Title: Blancanieves

by: Pablo Berger

Starring: Maribel Verdú, Emilio Gavira, Daniel Giménez Cacho, Sergio Dorado

Running time: 105 minutes, Rated PG-13, Available on Blu-Ray

Special Features: The Making of Blancanives: Director’s Introduction; Blancanieves: Live Concert in Barcelona & Madrid

A re-telling of the classic “Snow White” comes a tale of a matador who gets gored during a bullfight and becomes paralyzed. His wife goes into labor and dies in childbirth, the man is so overcome with grief that he refuses to see the baby. An opportunistic nurse takes advantage of his fragile state and gets him to marry her. The baby’s maternal grandmother names the baby Carmencita after her daughter, and they live together for several years until her grandmother’s death.

When Carmencita (Sofía Oria) moves into her father’s home, she is greeted by her stepmother Encarna (Maribel Verdu), shown to her room which is actually a filthy cellar and is forced to do hard manual labor around the house after getting her hair hacked off by the stepmother.  Curiosity aids her discovery of her father as a quadriplegic in a wheelchair being kept alone in a room all day and abused by his wife.  The two finally meet and he confesses his regret never getting to know her as she is the spitting image of his beloved dead wife. They spend several hours a day together, unbeknownst to Encarna. He teaches his daughter how to bullfight and she dances to her mother’s songs for him while the stepmother is having an S&M style affair with her chauffeur.

Carmen (Macarena García) grows up into a beautiful woman, still forced to be a maid in her father’s home. The stepmother has taken to locking her husband away so he can no longer have contact with anyone but her. One day she can take his burden no longer and causes him to have an accident, killing him. Carmencita approaches the house after seeing several black cars and finds her dead father in the parlor, dressed in his matador costume having his photo taken with various guests. She walks to the settee, pulls his slumped body into a sitting position, wraps an arm around her, wipes the tears from her eyes and has her photo taken with her father.

The stepmother orders Carmencita to gather flowers for her father’s grave. Carmen soon realizes this is a ruse and runs for her life in the forest. The chauffeur catches up with her, thinks he succeeds in drowning her in the river and leaves her body in the water.  A troupe of bullfighting dwarves called “Los Enanitos Toreros”  find her floating face up in the water and take her with them. They name her Blancanieves (Spanish for Snow White) and she surprises them all with her talent for bullfighing, and they welcome her into their show.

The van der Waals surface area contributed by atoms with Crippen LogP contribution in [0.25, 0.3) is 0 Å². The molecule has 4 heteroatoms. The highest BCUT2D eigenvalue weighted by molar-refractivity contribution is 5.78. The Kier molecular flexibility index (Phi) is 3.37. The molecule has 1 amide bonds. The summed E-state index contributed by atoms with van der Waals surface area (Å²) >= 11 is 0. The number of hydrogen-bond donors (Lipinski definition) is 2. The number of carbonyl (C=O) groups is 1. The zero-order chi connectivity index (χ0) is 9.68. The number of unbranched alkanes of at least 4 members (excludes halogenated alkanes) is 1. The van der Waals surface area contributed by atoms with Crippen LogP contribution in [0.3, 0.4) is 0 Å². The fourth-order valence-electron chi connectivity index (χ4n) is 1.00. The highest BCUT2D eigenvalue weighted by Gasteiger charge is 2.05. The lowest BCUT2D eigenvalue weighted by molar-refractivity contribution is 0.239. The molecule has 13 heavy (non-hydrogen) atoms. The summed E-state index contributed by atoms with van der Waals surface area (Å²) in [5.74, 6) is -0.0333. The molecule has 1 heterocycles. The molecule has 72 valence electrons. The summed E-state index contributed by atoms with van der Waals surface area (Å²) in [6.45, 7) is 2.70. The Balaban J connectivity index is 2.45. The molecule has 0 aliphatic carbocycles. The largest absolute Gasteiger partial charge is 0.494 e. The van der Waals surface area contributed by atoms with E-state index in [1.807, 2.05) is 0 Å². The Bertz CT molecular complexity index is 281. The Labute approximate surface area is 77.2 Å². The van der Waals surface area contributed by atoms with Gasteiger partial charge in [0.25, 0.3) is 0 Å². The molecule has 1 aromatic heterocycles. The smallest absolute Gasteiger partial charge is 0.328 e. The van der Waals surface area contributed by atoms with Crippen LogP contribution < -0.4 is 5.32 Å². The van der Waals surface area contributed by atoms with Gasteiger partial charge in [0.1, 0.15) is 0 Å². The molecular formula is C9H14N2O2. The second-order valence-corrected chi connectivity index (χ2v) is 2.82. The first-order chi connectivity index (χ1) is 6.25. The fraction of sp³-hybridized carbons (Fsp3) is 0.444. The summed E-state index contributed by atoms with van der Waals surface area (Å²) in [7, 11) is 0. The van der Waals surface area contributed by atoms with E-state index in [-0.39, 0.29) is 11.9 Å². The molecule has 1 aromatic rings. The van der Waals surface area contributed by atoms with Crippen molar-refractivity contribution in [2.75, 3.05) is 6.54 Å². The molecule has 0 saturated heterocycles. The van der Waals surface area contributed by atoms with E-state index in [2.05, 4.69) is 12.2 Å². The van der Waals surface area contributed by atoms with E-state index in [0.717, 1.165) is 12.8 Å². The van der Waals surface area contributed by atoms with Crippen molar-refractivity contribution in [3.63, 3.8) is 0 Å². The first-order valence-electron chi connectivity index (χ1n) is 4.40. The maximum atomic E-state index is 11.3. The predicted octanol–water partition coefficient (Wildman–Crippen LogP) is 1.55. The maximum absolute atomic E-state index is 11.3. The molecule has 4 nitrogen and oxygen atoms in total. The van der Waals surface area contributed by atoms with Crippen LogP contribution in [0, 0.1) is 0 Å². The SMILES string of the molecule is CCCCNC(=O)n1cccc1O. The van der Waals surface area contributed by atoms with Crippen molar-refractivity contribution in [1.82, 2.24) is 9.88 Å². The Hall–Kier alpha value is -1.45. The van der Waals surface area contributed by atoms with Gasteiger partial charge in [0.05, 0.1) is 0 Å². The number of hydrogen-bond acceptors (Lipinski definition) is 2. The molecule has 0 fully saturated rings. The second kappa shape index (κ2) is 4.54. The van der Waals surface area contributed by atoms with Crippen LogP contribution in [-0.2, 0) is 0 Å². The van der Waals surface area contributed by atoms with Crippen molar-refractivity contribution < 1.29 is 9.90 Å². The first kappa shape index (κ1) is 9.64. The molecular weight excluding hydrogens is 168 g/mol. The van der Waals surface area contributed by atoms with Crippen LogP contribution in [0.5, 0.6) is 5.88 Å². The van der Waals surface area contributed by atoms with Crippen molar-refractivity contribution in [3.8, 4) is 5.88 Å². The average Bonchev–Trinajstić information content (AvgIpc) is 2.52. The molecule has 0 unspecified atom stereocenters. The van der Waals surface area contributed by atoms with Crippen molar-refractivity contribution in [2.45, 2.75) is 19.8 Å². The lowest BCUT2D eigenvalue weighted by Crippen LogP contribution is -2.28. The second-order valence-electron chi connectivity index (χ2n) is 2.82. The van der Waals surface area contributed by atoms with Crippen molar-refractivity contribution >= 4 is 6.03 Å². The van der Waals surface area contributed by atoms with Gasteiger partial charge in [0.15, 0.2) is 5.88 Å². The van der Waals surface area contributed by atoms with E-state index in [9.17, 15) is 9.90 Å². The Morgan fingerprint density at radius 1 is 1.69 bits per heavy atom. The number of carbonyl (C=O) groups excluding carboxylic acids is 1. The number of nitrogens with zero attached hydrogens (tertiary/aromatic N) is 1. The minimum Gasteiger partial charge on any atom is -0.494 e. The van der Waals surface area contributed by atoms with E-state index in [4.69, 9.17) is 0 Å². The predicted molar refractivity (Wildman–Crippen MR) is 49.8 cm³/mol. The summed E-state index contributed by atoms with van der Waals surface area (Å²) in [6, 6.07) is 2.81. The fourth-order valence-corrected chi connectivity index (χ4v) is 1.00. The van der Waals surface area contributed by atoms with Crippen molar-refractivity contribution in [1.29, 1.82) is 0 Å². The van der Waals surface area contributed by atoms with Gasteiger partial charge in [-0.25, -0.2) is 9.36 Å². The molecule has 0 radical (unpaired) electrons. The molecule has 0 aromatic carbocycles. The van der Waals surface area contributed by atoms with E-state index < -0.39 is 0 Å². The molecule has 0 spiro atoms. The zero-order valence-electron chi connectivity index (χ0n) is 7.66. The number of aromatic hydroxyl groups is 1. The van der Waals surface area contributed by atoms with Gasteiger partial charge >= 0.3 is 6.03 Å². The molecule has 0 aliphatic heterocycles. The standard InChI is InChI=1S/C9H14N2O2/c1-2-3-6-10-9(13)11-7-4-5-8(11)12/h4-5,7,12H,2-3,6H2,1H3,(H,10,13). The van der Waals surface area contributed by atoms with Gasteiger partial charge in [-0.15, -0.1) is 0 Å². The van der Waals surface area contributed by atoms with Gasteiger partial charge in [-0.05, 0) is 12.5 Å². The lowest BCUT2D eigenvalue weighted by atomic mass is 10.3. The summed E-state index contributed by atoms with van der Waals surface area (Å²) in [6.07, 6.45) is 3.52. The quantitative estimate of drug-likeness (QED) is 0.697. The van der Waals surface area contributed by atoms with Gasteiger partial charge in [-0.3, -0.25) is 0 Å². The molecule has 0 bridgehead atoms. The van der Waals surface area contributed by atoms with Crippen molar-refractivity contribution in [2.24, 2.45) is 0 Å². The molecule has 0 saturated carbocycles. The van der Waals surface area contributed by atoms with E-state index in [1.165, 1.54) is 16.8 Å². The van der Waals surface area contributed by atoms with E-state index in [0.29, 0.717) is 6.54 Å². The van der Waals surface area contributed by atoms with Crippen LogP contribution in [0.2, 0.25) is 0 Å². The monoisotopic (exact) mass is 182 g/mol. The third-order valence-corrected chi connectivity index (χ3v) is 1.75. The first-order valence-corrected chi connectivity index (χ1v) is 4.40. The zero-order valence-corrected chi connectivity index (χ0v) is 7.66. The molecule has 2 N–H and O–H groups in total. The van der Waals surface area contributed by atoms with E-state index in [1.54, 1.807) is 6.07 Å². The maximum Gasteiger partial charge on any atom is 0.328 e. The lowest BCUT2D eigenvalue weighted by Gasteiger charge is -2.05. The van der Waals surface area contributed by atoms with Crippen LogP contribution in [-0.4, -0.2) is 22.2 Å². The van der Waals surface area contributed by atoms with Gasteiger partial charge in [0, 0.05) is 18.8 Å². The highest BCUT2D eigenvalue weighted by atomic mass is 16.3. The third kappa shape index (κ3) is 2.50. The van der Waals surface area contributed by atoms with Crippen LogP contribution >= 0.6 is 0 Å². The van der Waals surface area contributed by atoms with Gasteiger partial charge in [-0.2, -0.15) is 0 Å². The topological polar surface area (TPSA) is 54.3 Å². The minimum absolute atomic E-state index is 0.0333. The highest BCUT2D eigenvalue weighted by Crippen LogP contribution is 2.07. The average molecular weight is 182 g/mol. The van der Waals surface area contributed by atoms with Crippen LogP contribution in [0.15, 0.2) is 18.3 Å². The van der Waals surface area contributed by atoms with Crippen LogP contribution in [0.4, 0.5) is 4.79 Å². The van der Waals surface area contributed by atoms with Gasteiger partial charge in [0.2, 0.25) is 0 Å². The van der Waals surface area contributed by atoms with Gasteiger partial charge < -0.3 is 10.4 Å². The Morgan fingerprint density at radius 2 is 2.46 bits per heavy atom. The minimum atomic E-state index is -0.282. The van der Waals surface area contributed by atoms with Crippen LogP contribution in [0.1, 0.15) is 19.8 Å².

This movie was so sad!  Some may think that silent films are dead, but with the success of The Artist, it’s obvious the genre still works. I personally have never seen The Artist because the idea to me felt pretentious, but this film really changed my mind. The acting is really incredible. The audience can actually feel the woeful longing the proportionate dwarf Rafita (Sergio Dorado) has for Carmen. One of the featurettes show a live orchestra playing during the film, and we see the audience’s reaction.  They get to experience the film as it would’ve been seen back in the 1890’s until the 1920’s and that would’ve been amazing. I’m not really a fan of Spanish music, but once in a while they grab my attention. The vocals by Sílvia Pérez Cruz was so beautiful.

I know of a few people who are anti-black and white films. People who refuse to see any films earlier than the 1970s and to those people I can only say to give it a chance. It may actually surprise you.

Total Rating: A

Reviewed by: JM Willis

Pablo Berger

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